The federal government has taken aim at Australia’s most powerful banks, using this year’s budget to attempt to instil more accountability and competition in the financial sector.
The government will seek to create a “one-stop shop” for all financial complaints, called the Australian Financial Complaints Authority (AFCA).
With a remit to “ensure consumers have access to free, fast and binding dispute resolution services”, Treasurer Scott Morrison said at a press conference on Tuesday evening that the new body shows the government is going to act now, and not “wait three years while lawyers trip around the country” to improve dispute resolution in the banking sector.
All financial companies that deal with consumers, including superannuation firms, will be required by law to be a member of the AFCA, which will be funded by $4.3 million in funding to the Australian Securities and Investments Commission.
The banks will also face the prospect of a beefed up Australian Prudential Regulation Authority (APRA), which will be tasked with overseeing a new Banking Executive Accountability Regime.
The government will seek to give APRA the ability to remove or disqualify banking executives, make changes to banks’ remuneration policies and impose new conditions for banking conduct. If the banks don’t comply, they could face penalties of up to $200 million, according to budget materials.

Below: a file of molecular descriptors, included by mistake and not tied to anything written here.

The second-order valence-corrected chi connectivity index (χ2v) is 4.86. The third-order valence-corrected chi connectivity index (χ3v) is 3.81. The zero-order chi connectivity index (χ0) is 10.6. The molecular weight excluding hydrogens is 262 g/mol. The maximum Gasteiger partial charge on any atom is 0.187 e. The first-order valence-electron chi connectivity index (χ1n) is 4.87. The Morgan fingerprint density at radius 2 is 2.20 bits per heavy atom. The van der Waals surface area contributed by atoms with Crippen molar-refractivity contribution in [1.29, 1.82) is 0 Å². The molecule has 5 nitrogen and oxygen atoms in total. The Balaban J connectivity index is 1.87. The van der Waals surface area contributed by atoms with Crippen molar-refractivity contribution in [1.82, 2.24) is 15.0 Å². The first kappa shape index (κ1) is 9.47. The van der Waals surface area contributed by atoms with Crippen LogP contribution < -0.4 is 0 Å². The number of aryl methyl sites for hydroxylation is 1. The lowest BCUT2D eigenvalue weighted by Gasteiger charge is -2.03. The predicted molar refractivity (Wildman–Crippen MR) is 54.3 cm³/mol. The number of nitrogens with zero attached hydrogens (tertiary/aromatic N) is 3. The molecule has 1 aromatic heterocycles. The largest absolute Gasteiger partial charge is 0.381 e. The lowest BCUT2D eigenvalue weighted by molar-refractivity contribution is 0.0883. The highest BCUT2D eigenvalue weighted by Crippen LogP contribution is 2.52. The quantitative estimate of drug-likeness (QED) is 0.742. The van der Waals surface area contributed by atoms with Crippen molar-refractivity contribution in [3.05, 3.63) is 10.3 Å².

But the crown of the government’s banking reform is a “major” bank levy of 6 basis points on banks with liabilities that exceed $100 billion.
The levy is expected to raise approximately $6.2 billion over four years.
“This represents a fair contribution to the community from our major banks, is consistent with other advanced countries and helps foster competition from smaller banks,” the government said.
Morrison said the new system is modeled on a similar system in operation in the UK and will work in tandem with new measures to address competition in the banking sector for small businesses and individuals.
The government will seek to introduce an Open Banking regime to give bank customers better access to their own data, and committed to encourage new entrants into the banking industry.
It has also asked the Productivity Commission to conduct a review of competition in the financial sector, which will commence on July 1 this year, and will create a dedicated unit within the Australian Competition and Consumer Commission to address banking issues.